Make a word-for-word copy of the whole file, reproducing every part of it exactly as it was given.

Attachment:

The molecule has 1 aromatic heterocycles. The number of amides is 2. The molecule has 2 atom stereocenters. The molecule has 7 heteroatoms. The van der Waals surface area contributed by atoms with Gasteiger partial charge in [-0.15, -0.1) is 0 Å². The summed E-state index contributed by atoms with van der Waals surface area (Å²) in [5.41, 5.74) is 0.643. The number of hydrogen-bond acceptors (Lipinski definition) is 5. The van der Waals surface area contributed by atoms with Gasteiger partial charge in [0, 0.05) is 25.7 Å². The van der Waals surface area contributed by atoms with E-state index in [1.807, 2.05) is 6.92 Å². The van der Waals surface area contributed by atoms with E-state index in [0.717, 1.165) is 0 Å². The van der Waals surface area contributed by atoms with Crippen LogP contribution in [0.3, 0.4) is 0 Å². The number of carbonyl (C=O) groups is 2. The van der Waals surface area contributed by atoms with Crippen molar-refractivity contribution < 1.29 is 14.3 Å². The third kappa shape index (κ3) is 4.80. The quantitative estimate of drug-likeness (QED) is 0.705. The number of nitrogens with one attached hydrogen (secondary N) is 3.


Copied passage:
The molecule has 1 aromatic heterocycles. The number of amides is 2. The molecule has 2 atom stereocenters. The molecule has 7 heteroatoms. The van der Waals surface area contributed by atoms with Gasteiger partial charge in [-0.15, -0.1) is 0 Å². The summed E-state index contributed by atoms with van der Waals surface area (Å²) in [5.41, 5.74) is 0.643. The number of hydrogen-bond acceptors (Lipinski definition) is 5. The van der Waals surface area contributed by atoms with Gasteiger partial charge in [0, 0.05) is 25.7 Å². The van der Waals surface area contributed by atoms with E-state index in [1.807, 2.05) is 6.92 Å². The van der Waals surface area contributed by atoms with E-state index in [0.717, 1.165) is 0 Å². The van der Waals surface area contributed by atoms with Crippen LogP contribution in [0.3, 0.4) is 0 Å². The number of carbonyl (C=O) groups is 2. The van der Waals surface area contributed by atoms with Crippen molar-refractivity contribution < 1.29 is 14.3 Å². The third kappa shape index (κ3) is 4.80. The quantitative estimate of drug-likeness (QED) is 0.705. The number of nitrogens with one attached hydrogen (secondary N) is 3.